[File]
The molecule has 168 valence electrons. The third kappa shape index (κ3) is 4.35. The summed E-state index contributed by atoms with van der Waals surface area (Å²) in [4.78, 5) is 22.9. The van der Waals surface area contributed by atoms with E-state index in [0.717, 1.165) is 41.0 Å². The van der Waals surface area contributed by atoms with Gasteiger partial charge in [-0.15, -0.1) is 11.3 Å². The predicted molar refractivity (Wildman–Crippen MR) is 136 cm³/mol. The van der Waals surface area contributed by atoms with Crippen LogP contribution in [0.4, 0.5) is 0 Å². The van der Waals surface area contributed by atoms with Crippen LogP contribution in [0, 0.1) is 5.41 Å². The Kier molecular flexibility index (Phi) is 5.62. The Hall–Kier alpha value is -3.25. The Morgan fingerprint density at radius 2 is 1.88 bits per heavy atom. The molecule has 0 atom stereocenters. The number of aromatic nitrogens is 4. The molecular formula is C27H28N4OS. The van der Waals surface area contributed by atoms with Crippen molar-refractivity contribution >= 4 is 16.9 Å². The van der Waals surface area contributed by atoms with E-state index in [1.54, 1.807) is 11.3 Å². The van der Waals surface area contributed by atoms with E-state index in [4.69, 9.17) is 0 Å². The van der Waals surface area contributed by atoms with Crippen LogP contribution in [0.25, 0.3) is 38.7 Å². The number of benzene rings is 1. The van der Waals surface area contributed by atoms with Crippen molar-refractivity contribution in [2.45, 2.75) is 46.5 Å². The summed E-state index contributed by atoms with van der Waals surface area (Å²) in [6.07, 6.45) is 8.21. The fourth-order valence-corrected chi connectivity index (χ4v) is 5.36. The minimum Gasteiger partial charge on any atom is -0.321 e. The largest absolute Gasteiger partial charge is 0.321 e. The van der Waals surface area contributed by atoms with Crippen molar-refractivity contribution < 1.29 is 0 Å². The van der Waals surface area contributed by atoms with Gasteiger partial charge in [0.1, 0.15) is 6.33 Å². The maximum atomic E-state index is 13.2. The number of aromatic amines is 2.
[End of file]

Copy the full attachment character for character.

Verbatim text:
The molecule has 168 valence electrons. The third kappa shape index (κ3) is 4.35. The summed E-state index contributed by atoms with van der Waals surface area (Å²) in [4.78, 5) is 22.9. The van der Waals surface area contributed by atoms with E-state index in [0.717, 1.165) is 41.0 Å². The van der Waals surface area contributed by atoms with Gasteiger partial charge in [-0.15, -0.1) is 11.3 Å². The predicted molar refractivity (Wildman–Crippen MR) is 136 cm³/mol. The van der Waals surface area contributed by atoms with Crippen LogP contribution in [0.4, 0.5) is 0 Å². The van der Waals surface area contributed by atoms with Crippen LogP contribution in [0, 0.1) is 5.41 Å². The Kier molecular flexibility index (Phi) is 5.62. The Hall–Kier alpha value is -3.25. The Morgan fingerprint density at radius 2 is 1.88 bits per heavy atom. The molecule has 0 atom stereocenters. The number of aromatic nitrogens is 4. The molecular formula is C27H28N4OS. The van der Waals surface area contributed by atoms with Crippen molar-refractivity contribution >= 4 is 16.9 Å². The van der Waals surface area contributed by atoms with E-state index in [1.54, 1.807) is 11.3 Å². The van der Waals surface area contributed by atoms with E-state index in [4.69, 9.17) is 0 Å². The van der Waals surface area contributed by atoms with Crippen LogP contribution in [0.25, 0.3) is 38.7 Å². The number of benzene rings is 1. The van der Waals surface area contributed by atoms with Crippen molar-refractivity contribution in [2.45, 2.75) is 46.5 Å². The summed E-state index contributed by atoms with van der Waals surface area (Å²) in [6.07, 6.45) is 8.21. The fourth-order valence-corrected chi connectivity index (χ4v) is 5.36. The minimum Gasteiger partial charge on any atom is -0.321 e. The largest absolute Gasteiger partial charge is 0.321 e. The van der Waals surface area contributed by atoms with Crippen molar-refractivity contribution < 1.29 is 0 Å². The van der Waals surface area contributed by atoms with Gasteiger partial charge in [0.1, 0.15) is 6.33 Å². The maximum atomic E-state index is 13.2. The number of aromatic amines is 2.